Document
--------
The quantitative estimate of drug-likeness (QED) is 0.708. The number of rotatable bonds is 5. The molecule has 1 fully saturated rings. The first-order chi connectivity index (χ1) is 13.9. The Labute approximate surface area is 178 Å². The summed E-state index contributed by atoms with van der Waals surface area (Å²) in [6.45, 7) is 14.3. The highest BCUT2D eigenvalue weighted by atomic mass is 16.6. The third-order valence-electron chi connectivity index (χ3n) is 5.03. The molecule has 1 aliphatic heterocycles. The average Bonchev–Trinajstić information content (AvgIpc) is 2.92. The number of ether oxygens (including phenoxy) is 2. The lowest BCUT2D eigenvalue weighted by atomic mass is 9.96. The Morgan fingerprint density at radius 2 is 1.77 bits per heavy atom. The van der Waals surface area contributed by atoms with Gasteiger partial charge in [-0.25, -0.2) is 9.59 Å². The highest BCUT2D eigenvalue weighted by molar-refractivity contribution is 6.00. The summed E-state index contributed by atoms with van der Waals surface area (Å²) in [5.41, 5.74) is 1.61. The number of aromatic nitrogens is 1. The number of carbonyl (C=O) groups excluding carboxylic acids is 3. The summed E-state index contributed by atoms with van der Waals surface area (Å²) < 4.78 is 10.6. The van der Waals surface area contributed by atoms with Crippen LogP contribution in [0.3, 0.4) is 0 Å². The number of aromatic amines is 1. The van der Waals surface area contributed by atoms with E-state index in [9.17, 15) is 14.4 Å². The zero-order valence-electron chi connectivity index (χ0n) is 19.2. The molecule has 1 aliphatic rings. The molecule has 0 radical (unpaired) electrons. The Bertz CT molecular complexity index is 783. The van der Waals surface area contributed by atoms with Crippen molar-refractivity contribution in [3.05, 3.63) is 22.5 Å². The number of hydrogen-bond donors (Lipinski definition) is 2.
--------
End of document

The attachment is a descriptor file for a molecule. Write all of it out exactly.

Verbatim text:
The quantitative estimate of drug-likeness (QED) is 0.708. The number of rotatable bonds is 5. The molecule has 1 fully saturated rings. The first-order chi connectivity index (χ1) is 13.9. The Labute approximate surface area is 178 Å². The summed E-state index contributed by atoms with van der Waals surface area (Å²) in [6.45, 7) is 14.3. The highest BCUT2D eigenvalue weighted by atomic mass is 16.6. The third-order valence-electron chi connectivity index (χ3n) is 5.03. The molecule has 1 aliphatic heterocycles. The average Bonchev–Trinajstić information content (AvgIpc) is 2.92. The number of ether oxygens (including phenoxy) is 2. The lowest BCUT2D eigenvalue weighted by atomic mass is 9.96. The Morgan fingerprint density at radius 2 is 1.77 bits per heavy atom. The van der Waals surface area contributed by atoms with Gasteiger partial charge in [-0.25, -0.2) is 9.59 Å². The highest BCUT2D eigenvalue weighted by molar-refractivity contribution is 6.00. The summed E-state index contributed by atoms with van der Waals surface area (Å²) in [5.41, 5.74) is 1.61. The number of aromatic nitrogens is 1. The number of carbonyl (C=O) groups excluding carboxylic acids is 3. The summed E-state index contributed by atoms with van der Waals surface area (Å²) < 4.78 is 10.6. The van der Waals surface area contributed by atoms with Crippen LogP contribution in [0.3, 0.4) is 0 Å². The number of aromatic amines is 1. The van der Waals surface area contributed by atoms with E-state index in [9.17, 15) is 14.4 Å². The zero-order valence-electron chi connectivity index (χ0n) is 19.2. The molecule has 1 aliphatic rings. The molecule has 0 radical (unpaired) electrons. The Bertz CT molecular complexity index is 783. The van der Waals surface area contributed by atoms with Crippen molar-refractivity contribution in [3.05, 3.63) is 22.5 Å². The number of hydrogen-bond donors (Lipinski definition) is 2.